Detailed implementation of UDP state protocol stack

Keywords: network Network Protocol udp

1 Preface

First, we need to answer a question: why should we learn to implement the user state protocol stack? From a technical point of view, it is mainly because the user state network protocol stack is more efficient. The second is that the user state protocol stack can be customized. More efficient is mainly aimed at copying the network card data to the protocol stack. If the user state protocol stack is adopted, a zero copy process can be carried out, that is, it can be completed by using mmap technology. The implementation of UDP user state protocol here is mainly to deepen the understanding of the protocol stack and understand the working principle of the kernel protocol stack.

2 network protocol format

2.1 Ethernet protocol

Ethernet protocol is divided into three parts: protocol header, data and CRC verification. Source address and destination address refer to the hardware address (also known as MAC address) of the network card. The types mainly include IP protocol, ARP protocol and RARP protocol. The protocol definition comes from RFC894, as shown in the figure below.

Header structure definition:

#define ETH_HDR_LEN             6

#define IP_PROTO                0x0800
#define ARP_PROTO               0x0806
#define RARP_PROTO              0x0835

typedef struct _eth_hdr {
    unsigned char src_mac[ETH_HDR_LEN];
    unsigned char dst_mac[ETH_HDR_LEN];
    unsigned short proto;

2.2 IP protocol

IP protocol is complex, including many contents. It mainly defines the source IP address and destination IP address. The default is the header length of 20 bytes. When there is an option, the header length will be extended. See RFC791 for specific definitions:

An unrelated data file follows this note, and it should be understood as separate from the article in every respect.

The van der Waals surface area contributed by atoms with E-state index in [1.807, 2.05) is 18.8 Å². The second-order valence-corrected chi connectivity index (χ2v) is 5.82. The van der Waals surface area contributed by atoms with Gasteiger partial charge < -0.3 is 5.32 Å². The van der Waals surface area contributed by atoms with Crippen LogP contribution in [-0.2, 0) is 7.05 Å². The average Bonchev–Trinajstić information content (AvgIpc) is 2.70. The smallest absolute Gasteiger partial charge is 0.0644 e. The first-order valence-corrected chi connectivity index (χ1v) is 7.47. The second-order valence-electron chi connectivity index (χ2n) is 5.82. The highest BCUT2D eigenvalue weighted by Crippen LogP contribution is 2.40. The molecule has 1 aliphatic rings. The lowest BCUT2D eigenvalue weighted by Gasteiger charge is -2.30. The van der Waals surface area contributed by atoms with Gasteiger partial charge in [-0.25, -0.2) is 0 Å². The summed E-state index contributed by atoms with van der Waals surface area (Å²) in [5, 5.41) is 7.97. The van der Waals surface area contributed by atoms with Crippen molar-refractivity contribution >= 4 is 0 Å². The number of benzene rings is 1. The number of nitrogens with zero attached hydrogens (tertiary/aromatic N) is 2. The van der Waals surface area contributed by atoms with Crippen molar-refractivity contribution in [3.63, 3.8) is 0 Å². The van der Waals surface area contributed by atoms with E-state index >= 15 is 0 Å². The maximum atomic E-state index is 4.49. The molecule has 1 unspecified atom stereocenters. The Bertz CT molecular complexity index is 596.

Header structure definition:

typedef struct  _ip_header
    unsigned char hdr_len:4,
    unsigned char version:4,
    unsigned char tos_type;
    unsigned short pkt_len;
    unsigned short mark;
    unsigned short flag_offset;
    unsigned char ttl;
    unsigned char proto;
    unsigned short hdr_checksum;
    unsigned int src_ip;
    unsigned int dst_ip;
    unsigned int opt[0];

2.3 UDP protocol

UDP protocol is the simplest protocol defined. It basically does not provide any guarantee. It mainly defines the source port and destination port, which also makes UDP more flexible in the user layer. See RFC768 for details:

#define PROTO_UDP	17
typedef struct  _udp_header
    unsigned short src_port;
    unsigned short dst_port;

    unsigned short length;
    unsigned short checksum;

typedef struct  _udp_pkt
    eth_header eth;
    ip_header ip;
    udp_header udp;
    unsigned char data[0];

2.4 ARP Protocol

The role of ARP protocol is to obtain the MAC address through the IP address. The main workflow is that the ARP process broadcasts and sends an ARP request packet on the local area network. The main contents are A's own IP address, MAC address and IP address of inquiry. Then the queried object can reply to its own IP and MAC addresses, establish an ARP table, and then directly look up the table. See RFC 826 for details: